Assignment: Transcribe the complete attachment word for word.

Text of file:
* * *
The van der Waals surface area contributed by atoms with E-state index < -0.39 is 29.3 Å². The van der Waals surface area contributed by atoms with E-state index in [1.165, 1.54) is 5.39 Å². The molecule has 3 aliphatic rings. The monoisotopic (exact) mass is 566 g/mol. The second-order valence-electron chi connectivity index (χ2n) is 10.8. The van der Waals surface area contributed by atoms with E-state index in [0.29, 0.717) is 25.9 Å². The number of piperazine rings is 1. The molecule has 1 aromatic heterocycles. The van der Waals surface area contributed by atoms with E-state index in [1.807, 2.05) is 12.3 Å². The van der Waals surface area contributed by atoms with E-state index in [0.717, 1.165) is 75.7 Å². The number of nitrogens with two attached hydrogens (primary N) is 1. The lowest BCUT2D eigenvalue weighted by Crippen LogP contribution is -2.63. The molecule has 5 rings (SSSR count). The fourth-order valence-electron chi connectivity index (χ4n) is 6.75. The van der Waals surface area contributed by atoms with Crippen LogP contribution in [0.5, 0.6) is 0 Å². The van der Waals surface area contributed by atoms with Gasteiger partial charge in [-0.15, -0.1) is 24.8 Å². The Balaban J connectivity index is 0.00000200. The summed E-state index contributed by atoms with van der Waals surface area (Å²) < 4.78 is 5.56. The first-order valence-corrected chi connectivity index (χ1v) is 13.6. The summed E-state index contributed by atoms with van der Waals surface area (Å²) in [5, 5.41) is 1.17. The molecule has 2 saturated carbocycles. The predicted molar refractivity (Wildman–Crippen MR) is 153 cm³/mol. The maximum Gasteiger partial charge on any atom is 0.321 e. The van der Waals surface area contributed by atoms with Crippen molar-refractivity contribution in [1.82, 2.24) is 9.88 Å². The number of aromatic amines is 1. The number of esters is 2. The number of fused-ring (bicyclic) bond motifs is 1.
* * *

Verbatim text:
The van der Waals surface area contributed by atoms with E-state index < -0.39 is 29.3 Å². The van der Waals surface area contributed by atoms with E-state index in [1.165, 1.54) is 5.39 Å². The molecule has 3 aliphatic rings. The monoisotopic (exact) mass is 566 g/mol. The second-order valence-electron chi connectivity index (χ2n) is 10.8. The van der Waals surface area contributed by atoms with E-state index in [0.29, 0.717) is 25.9 Å². The number of piperazine rings is 1. The molecule has 1 aromatic heterocycles. The van der Waals surface area contributed by atoms with E-state index in [1.807, 2.05) is 12.3 Å². The van der Waals surface area contributed by atoms with E-state index in [0.717, 1.165) is 75.7 Å². The number of nitrogens with two attached hydrogens (primary N) is 1. The lowest BCUT2D eigenvalue weighted by Crippen LogP contribution is -2.63. The molecule has 5 rings (SSSR count). The fourth-order valence-electron chi connectivity index (χ4n) is 6.75. The van der Waals surface area contributed by atoms with Crippen LogP contribution in [0.5, 0.6) is 0 Å². The van der Waals surface area contributed by atoms with Gasteiger partial charge in [-0.15, -0.1) is 24.8 Å². The Balaban J connectivity index is 0.00000200. The summed E-state index contributed by atoms with van der Waals surface area (Å²) < 4.78 is 5.56. The first-order valence-corrected chi connectivity index (χ1v) is 13.6. The summed E-state index contributed by atoms with van der Waals surface area (Å²) in [5, 5.41) is 1.17. The molecule has 2 saturated carbocycles. The predicted molar refractivity (Wildman–Crippen MR) is 153 cm³/mol. The maximum Gasteiger partial charge on any atom is 0.321 e. The van der Waals surface area contributed by atoms with Crippen molar-refractivity contribution in [1.82, 2.24) is 9.88 Å². The number of aromatic amines is 1. The number of esters is 2. The number of fused-ring (bicyclic) bond motifs is 1.